- Keep Your EYES on the FRONT and WATCH YOUR BACK
These are times marked and marred by Homeland Security measures, terrorist attacks, preemptive "just" wars, and non-denial denials regarding the legality of torture and unrecorded detentions. The most pressing question is perhaps not "Are you paranoid?" but rather, "Are you paranoid enough?" Concerned TDR readers may be interested in the case of Critical Art Ensemble cofounder Steve Kurtz, who gained national—and federal—attention earlier this past summer .
To get our own bearings on the situation, we visited Mass MOCA (Massachusetts Museum of Contemporary Art) to view Free Range Grain, an aborted exhibition by CAE and Beatriz da Costa. The performative exhibit was to have been part of Mass MOCA's show, The Interventionists: Art in the Social Sphere, which also included such artists as William Pope. L, subRosa, and The Yes Men. The show asked, in part: "How can artists and the public become engaged in complex sciences like biotechnology, sociology, and anthropology? Why would they want to?We think of science as a world unto itself, the realm of super-specialists, but is it a public sphere, too?" Mass MOCA's questions seemed entirely appropriate, and yet...one of the exhibitions was aborted. Why? The reason appears to have everything to do with policing the boundaries of the public sphere.
An aborted exhibition is an exhibition of what might have been, had there been an exhibition—that is, in this case, had CAE not been under criminal investigation. In the center of the abandoned exhibit was a sign:
While preparing Free Range Grain for The Interventionists exhibition, CAE/da Costa's lab equipment was seized by the FBI. Lawyers believe that the confiscation of the hardware and wetware could have been made possible through the use of the Patriot Act. Constitutional rights lawyers are currently considering the validity of this linkage. The lab equipment used for Free Range Grain could not be successfully used for the production and weaponization of any germs dangerous to humans or animals. Moreover, the FBI field and laboratory tests have demonstrated that the equipment seized was not used for any illegal purpose. [End Page 5] Furthermore, any person in the U.S. may obtain and possess this equipment without violating U.S. laws. In spite of these facts, the FBI has persisted in its investigation of bioterrorism with respect to the research conducted in this project, and, as of this writing, the FBI has not released any of the seized items, leaving us unable to present the project in its entirety.CAE/da Costa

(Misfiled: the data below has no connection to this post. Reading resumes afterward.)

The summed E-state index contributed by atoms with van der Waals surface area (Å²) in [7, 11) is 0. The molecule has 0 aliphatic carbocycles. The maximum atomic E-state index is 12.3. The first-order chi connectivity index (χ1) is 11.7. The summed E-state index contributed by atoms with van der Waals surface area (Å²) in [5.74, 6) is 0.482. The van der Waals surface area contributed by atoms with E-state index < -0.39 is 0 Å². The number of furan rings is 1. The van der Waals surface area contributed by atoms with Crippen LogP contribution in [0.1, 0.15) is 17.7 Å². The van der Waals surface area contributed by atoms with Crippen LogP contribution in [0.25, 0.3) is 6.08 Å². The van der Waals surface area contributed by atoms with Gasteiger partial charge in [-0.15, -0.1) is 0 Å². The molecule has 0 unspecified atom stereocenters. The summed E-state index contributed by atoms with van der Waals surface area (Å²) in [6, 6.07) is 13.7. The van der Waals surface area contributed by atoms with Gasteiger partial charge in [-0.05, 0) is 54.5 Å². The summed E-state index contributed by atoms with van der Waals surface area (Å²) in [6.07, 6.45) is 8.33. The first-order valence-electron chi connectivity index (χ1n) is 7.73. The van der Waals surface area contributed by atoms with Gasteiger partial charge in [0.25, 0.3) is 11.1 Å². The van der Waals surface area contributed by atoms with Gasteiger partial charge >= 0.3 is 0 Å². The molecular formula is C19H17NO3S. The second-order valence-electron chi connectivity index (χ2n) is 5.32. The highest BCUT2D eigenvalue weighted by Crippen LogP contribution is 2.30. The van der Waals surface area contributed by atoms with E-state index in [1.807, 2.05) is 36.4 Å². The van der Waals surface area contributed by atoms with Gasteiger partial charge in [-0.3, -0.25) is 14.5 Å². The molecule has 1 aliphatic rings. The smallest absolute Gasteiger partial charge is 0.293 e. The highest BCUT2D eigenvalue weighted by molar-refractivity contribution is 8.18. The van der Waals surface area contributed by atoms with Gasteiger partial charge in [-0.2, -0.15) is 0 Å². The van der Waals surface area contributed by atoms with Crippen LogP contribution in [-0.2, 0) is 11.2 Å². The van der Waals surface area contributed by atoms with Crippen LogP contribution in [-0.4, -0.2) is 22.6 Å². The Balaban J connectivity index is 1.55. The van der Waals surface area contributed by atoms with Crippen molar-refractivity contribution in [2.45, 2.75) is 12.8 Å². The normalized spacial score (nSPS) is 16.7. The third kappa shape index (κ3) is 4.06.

On the morning of 11 May, two weeks before the opening of The Interventionists show, Steve Kurtz awoke to find that his wife had passed away in the night. If the death of a loved one was not tragic enough, Kurtz's 911 call to EMS set off a long and troubling set of events. Soon Kurtz found himself surrounded by regional terrorism investigators, FBI agents, and the federal Joint Terrorism Task Force. Their suspicion: possession of illegal biological agents. Though medical examiners quickly determined that Hope Kurtz had died of cardiac arrest, the authorities nonetheless detained Steve and held his wife's body. Federal agents also conducted an extensive search of their home, confiscating his art materials, books, papers, and computers.
News images showed agents in HAZMAT suits going in and out of the house, the street in front closed off with police tape. The Kurtz residence in Buffalo, New York, doubles as a studio for Critical Art Ensemble. As CAE's recent work has focused on the biotech industries, the main floor of his house contained laboratory equipment, petri dishes, and biological samples. Reportedly, it was these scientific art materials that led authorities to contact federal officials, who detained Kurtz and later arraigned him before a federal grand jury, even though state investigators declared his house safe and the suspected organisms harmless (CAE Defense Fund 2004).
Initially, Kurtz and seven other CAE associates were subpoenaed to testify before the grand jury, as was Kurtz's boss, Adele Henderson, chair of the SUNY-Buffalo department of art. Kurtz's...